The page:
March sales down 2% across Fred’s Super Dollar
MEMPHIS, Tenn. — Fred’s Super Dollar on Thursday reported total sales of $190.4 million for the five weeks ended April 6, down 2% from the comparable year-ago period.
Comparable store sales for the month decreased 3% compared with flat store sales in the same period last year.
"We expected that March general merchandising sales would be adversely affected by unseasonably cool weather and the timing of the Easter holiday, both of which affected two of our key reconfiguration departments — lawn and garden and seasonal," stated Fred’s CEO Bruce Efird. "The pharmacy department continued to produce strong comparable script growth, but that was offset by the ongoing brand-to-generic shift, which resulted in lower overall pharmacy sales — a trend that we will see throughout most of the year," he added. "We are optimistic about April sales as the spring seasonal sales kick in and our operational expense initiatives take hold. All of these factors were anticipated as we developed our guidance for the first quarter."
Kroger to assemble 17,000 food boxes with almost 5,000 associates for Louisville, Ky.
CINCINNATI — Kroger on Thursday announced plans to bring together more than 4,800 associates at the Kentucky Exposition Center on April 16 to assemble an estimated 17,000 emergency food and personal care boxes for the metro community of Louisville, Ky.
According to calculation tables established by the U.S. Department of Agriculture, the boxes will represent approximately 136,000 meals. Kroger also will be packing an estimated 8,500 family boxes containing shampoo, toothpaste, soap, laundry detergent, deodorant and other supplies. The collective retail value of these boxes will be more than $212,000.
The effort will represent the largest, one-day volunteer effort by a single company to support the Dare to Care Food Bank, Kroger’s local Feeding America partner.
The event will take place during the Louisville community’s second annual ‘Give A Day’ volunteer week of public service, April 13 to 21. In a recent press conference, Louisville mayor Greg Fischer cited Kroger’s planned efforts as playing a prominent role in helping break the community’s own 2012 "world record" of 90,000 volunteers and acts of compassion. The Kroger event alone will contribute an estimated 7,500 volunteer hours toward Fischer’s goal for 2013.
"Last year … Kroger delivered the largest contribution of food and funds in our company history — the equivalent of nearly 200 million meals — to Feeding America and its local food banks," stated Lynn Marmer, Kroger’s group VP corporate affairs.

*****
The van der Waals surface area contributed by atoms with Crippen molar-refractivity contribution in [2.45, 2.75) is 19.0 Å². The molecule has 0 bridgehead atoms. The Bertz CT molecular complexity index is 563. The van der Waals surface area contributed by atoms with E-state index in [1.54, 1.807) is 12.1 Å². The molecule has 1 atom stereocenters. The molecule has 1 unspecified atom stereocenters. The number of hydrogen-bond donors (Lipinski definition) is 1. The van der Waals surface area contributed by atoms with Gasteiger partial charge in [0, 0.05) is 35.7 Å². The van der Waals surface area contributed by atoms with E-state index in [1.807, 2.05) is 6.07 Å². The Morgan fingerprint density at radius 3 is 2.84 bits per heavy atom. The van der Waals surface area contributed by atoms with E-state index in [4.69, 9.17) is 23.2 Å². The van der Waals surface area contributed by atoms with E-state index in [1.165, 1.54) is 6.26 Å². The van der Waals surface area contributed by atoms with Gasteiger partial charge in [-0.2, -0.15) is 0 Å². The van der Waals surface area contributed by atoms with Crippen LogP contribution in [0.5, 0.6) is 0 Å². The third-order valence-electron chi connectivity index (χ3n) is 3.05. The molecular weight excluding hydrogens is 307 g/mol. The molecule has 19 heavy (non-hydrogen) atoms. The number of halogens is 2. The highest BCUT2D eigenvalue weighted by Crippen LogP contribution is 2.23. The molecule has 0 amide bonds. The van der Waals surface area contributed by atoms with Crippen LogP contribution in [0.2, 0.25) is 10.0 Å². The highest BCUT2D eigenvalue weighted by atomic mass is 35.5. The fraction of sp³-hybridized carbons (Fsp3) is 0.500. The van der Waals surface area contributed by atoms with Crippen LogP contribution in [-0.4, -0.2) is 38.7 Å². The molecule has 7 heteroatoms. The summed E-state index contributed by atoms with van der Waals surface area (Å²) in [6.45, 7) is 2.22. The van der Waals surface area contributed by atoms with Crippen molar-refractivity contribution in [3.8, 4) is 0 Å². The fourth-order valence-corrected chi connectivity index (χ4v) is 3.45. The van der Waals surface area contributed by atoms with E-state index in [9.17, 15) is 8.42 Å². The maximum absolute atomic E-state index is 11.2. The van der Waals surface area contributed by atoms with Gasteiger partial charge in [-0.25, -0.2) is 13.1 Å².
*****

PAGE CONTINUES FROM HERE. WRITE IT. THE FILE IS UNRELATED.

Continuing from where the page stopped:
With a distribution network that includes more than 300 local food pantries, shelters and assistance organizations, Dare to Care Food Bank will be distributing the emergency food and personal care boxes to needy families throughout their 13-county metropolitan Louisville service area.
"This incredible donation comes at a time when the demand for food assistance has never been higher," said Brian Riendeau, Dare to Care Food Bank’s executive director.
Healthcare industry could learn from supply-chain practices of retail industry, study finds
FAYATTEVILLE, Ark. — The healthcare industry’s supply chain may have a few tips and tricks to pick up from the retail industry’s supply chain, according to a new study by researchers at the University of Arkansas.
The researchers, led by industrial engineering professor Edward Pohl, surveyed 96 healthcare industry managers, mostly hospital providers, and 20 retailing managers, finding that the retail industry has done better at collaborative planning, forecasting and replenishment, which involves suppliers and retailers working together to adopt order forecasting and inventory planning to create an integrated supply-chain network. The managers working in retail were all from Walmart, Pohl told Drug Store News, and respondents also included vendors and manufacturers.
"The retail industry has a long history of adopting automation, complemented by scientific and mathematical models, to improve supply-chain operations," Pohl said. "Conversely, health care has been relatively slow to adopt these methods. Based on survey responses, we believe that considerable efficiency gains might be available to the healthcare supply chain through the adoption of best practices from the retail supply chain."
The researchers drew up an initial list of 22 best practices based on a review of existing literature and guidance from a steering committee of industrial leaders. Based on the steering committee’s review, they narrowed the list down to 10 best practices: centralized purchasing and supply; supply chain services reorganization; regular cycle counting and stock rotation; performance management; actual usage inventory management; e-commerce; and data standardization.
Larger retail stores and hospitals were found to be more likely to have implemented best practices, and across both industries, 80% of respondents thought the identified best practices had a significant or very significant effect on business. Meanwhile, 40% of retail respondents perceived implementation of best practices as easy or very easy, while most healthcare respondents perceived implementation as easy, as well as cheaper and requiring a lower minimum rate of return.
"This may indicate that the healthcare industry is underestimating the investment necessary to achieve the full benefits from some of the best practices," said another researcher, Vijith Varghese.